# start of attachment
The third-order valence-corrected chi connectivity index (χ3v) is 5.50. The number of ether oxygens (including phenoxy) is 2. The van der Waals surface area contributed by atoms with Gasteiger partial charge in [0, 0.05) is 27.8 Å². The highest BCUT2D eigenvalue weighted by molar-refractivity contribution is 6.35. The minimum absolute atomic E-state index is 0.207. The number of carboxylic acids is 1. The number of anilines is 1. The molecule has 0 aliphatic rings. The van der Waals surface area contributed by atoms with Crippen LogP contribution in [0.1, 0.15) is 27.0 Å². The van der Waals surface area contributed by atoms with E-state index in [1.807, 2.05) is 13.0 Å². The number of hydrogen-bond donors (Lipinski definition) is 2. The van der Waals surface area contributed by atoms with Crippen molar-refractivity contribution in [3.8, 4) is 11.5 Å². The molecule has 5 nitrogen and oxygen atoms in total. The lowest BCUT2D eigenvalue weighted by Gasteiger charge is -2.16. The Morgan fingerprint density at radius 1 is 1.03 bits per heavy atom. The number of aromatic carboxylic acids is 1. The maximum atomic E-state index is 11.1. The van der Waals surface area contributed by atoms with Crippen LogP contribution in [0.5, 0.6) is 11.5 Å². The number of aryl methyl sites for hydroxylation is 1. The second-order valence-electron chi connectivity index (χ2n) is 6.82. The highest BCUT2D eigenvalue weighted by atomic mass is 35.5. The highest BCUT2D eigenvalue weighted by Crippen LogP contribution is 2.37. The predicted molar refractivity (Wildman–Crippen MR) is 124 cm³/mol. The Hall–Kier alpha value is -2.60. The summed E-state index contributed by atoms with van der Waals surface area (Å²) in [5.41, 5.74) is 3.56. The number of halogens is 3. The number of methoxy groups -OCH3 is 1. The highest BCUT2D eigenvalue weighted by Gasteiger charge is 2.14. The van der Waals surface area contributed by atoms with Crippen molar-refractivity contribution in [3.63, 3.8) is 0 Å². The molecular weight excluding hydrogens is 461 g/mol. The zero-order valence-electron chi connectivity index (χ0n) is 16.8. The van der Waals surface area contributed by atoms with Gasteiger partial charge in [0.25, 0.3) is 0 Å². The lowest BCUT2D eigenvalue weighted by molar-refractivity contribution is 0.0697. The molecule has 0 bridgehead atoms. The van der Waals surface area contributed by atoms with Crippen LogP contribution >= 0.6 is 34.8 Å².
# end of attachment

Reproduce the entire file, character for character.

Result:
The third-order valence-corrected chi connectivity index (χ3v) is 5.50. The number of ether oxygens (including phenoxy) is 2. The van der Waals surface area contributed by atoms with Gasteiger partial charge in [0, 0.05) is 27.8 Å². The highest BCUT2D eigenvalue weighted by molar-refractivity contribution is 6.35. The minimum absolute atomic E-state index is 0.207. The number of carboxylic acids is 1. The number of anilines is 1. The molecule has 0 aliphatic rings. The van der Waals surface area contributed by atoms with Crippen LogP contribution in [0.1, 0.15) is 27.0 Å². The van der Waals surface area contributed by atoms with E-state index in [1.807, 2.05) is 13.0 Å². The number of hydrogen-bond donors (Lipinski definition) is 2. The van der Waals surface area contributed by atoms with Crippen molar-refractivity contribution in [3.8, 4) is 11.5 Å². The molecule has 5 nitrogen and oxygen atoms in total. The lowest BCUT2D eigenvalue weighted by Gasteiger charge is -2.16. The Morgan fingerprint density at radius 1 is 1.03 bits per heavy atom. The number of aromatic carboxylic acids is 1. The maximum atomic E-state index is 11.1. The van der Waals surface area contributed by atoms with Crippen LogP contribution in [0.5, 0.6) is 11.5 Å². The number of aryl methyl sites for hydroxylation is 1. The second-order valence-electron chi connectivity index (χ2n) is 6.82. The highest BCUT2D eigenvalue weighted by atomic mass is 35.5. The highest BCUT2D eigenvalue weighted by Crippen LogP contribution is 2.37. The predicted molar refractivity (Wildman–Crippen MR) is 124 cm³/mol. The Hall–Kier alpha value is -2.60. The summed E-state index contributed by atoms with van der Waals surface area (Å²) in [5.41, 5.74) is 3.56. The number of halogens is 3. The number of methoxy groups -OCH3 is 1. The highest BCUT2D eigenvalue weighted by Gasteiger charge is 2.14. The van der Waals surface area contributed by atoms with Crippen molar-refractivity contribution in [3.63, 3.8) is 0 Å². The molecular weight excluding hydrogens is 461 g/mol. The zero-order valence-electron chi connectivity index (χ0n) is 16.8. The van der Waals surface area contributed by atoms with Gasteiger partial charge in [0.25, 0.3) is 0 Å². The lowest BCUT2D eigenvalue weighted by molar-refractivity contribution is 0.0697. The molecule has 0 bridgehead atoms. The van der Waals surface area contributed by atoms with Crippen LogP contribution >= 0.6 is 34.8 Å².